The government needs to act quickly to invest in UK infrastructure, in order to support business growth and a sustainable economic recovery, it has been suggested.
John Allan, national chairman of the Federation of Small Businesses (FSB), has called for the Con-Lib coalition to commit to major road, rail, energy and utilities projects.
He said there is an urgency to get these projects off the ground, so that businesses see action and not just rhetoric on delivery.
Mr Allan said two-thirds of FSB members think the state of UK roads has a negative impact on their business, while 61 per cent say the same about congestion.
"Making roads fit for purpose and able to cope with traffic levels will help all businesses," he stated.
"We hope that plans to reform the Highways Agency will put an end to the stop-start investment cycle that has marred road transport investment and delayed many worthwhile projects."
On rail, Mr Allan welcomed the government's recent decision to commit £30 billion in funding to the HS2 project and other modernisation schemes.
He claimed this is "long overdue", and will help small businesses better connect with their customers and suppliers.
"The government must ensure that all modes of transport are taken into consideration when making decisions on infrastructure investment to ensure smooth transitions between road, rail and public transport as well as air travel and ports, where relevant," Mr Allan contended.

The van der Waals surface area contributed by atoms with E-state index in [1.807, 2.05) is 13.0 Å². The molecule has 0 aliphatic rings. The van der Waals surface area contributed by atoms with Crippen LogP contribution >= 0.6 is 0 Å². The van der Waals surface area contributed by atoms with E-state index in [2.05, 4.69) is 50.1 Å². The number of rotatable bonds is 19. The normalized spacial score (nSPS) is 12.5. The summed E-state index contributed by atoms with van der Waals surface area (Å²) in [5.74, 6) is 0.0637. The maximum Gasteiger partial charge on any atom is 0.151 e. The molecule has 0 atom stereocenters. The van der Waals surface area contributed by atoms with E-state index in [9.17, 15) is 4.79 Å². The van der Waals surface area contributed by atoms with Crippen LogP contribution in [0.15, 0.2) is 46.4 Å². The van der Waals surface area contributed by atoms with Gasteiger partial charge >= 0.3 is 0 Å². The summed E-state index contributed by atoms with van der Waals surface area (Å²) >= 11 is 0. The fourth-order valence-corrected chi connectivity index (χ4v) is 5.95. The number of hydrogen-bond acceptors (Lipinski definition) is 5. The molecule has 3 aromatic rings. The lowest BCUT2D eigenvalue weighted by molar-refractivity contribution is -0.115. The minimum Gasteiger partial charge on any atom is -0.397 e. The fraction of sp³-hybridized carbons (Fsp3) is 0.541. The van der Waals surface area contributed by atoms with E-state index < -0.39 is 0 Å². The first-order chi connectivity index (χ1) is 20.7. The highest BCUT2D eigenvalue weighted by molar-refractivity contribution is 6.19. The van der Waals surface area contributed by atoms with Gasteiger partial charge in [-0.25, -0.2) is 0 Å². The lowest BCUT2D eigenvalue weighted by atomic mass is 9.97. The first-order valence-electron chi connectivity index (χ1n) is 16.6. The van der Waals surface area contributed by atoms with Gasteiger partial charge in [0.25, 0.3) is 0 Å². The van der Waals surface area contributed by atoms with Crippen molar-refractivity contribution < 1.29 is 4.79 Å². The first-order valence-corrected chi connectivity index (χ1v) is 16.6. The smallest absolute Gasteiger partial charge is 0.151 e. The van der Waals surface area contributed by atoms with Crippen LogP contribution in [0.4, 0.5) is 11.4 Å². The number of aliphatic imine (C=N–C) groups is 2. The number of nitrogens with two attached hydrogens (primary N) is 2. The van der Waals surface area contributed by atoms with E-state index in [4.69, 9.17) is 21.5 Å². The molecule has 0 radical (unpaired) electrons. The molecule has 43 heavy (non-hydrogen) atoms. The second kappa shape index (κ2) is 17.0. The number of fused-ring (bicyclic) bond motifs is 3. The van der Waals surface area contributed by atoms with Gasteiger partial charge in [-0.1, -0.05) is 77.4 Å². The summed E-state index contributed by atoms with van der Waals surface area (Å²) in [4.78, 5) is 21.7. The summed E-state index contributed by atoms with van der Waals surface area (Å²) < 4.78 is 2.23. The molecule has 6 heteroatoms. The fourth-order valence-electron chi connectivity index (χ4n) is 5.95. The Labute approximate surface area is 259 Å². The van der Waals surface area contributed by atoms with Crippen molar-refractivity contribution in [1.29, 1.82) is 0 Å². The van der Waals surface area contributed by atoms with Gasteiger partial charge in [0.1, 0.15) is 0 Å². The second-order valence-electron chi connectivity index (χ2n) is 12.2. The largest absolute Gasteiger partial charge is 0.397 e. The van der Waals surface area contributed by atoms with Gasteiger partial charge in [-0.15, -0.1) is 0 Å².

The FSB chief also welcomed the Con-Lib coalition's decision to set aside additional funds for broadband investment.
"Small firms want to be able to access the internet so universal connectivity is needed now," he stated.
However, Mr Allan expressed concerns about the way the government's rural broadband rollout is being managed - in particular the distribution of public money to local authority infrastructure schemes.
"The FSB believes it is imperative that there is more competition and transparency in the BDUK framework," he stated.
"This would allow more providers to join the race to deliver 100 per cent connectivity across the UK to all 4.8 million small businesses to give them the best chance to prosper and grow."
Where energy is concerned, Mr Allan said the government pledge of further investment in production will hopefully lead to more stability in energy bills for businesses.
Capacity Markets and Renewable Strike Prices seem to be a way of using the market to meet the gap in generating energy, he noted.
And Mr Allan said the Levy Control Framework seems to be a good mechanism to restrict energy companies from passing on unreasonable costs to customers.
"To make sure costs are not passed onto businesses is ultimately reliant on reforming energy markets," he claimed.
"It is clear that more needs to be done in that area, for example to encourage switching between suppliers and addressing the issue of roll-over contracts."
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Posted by Dan Smith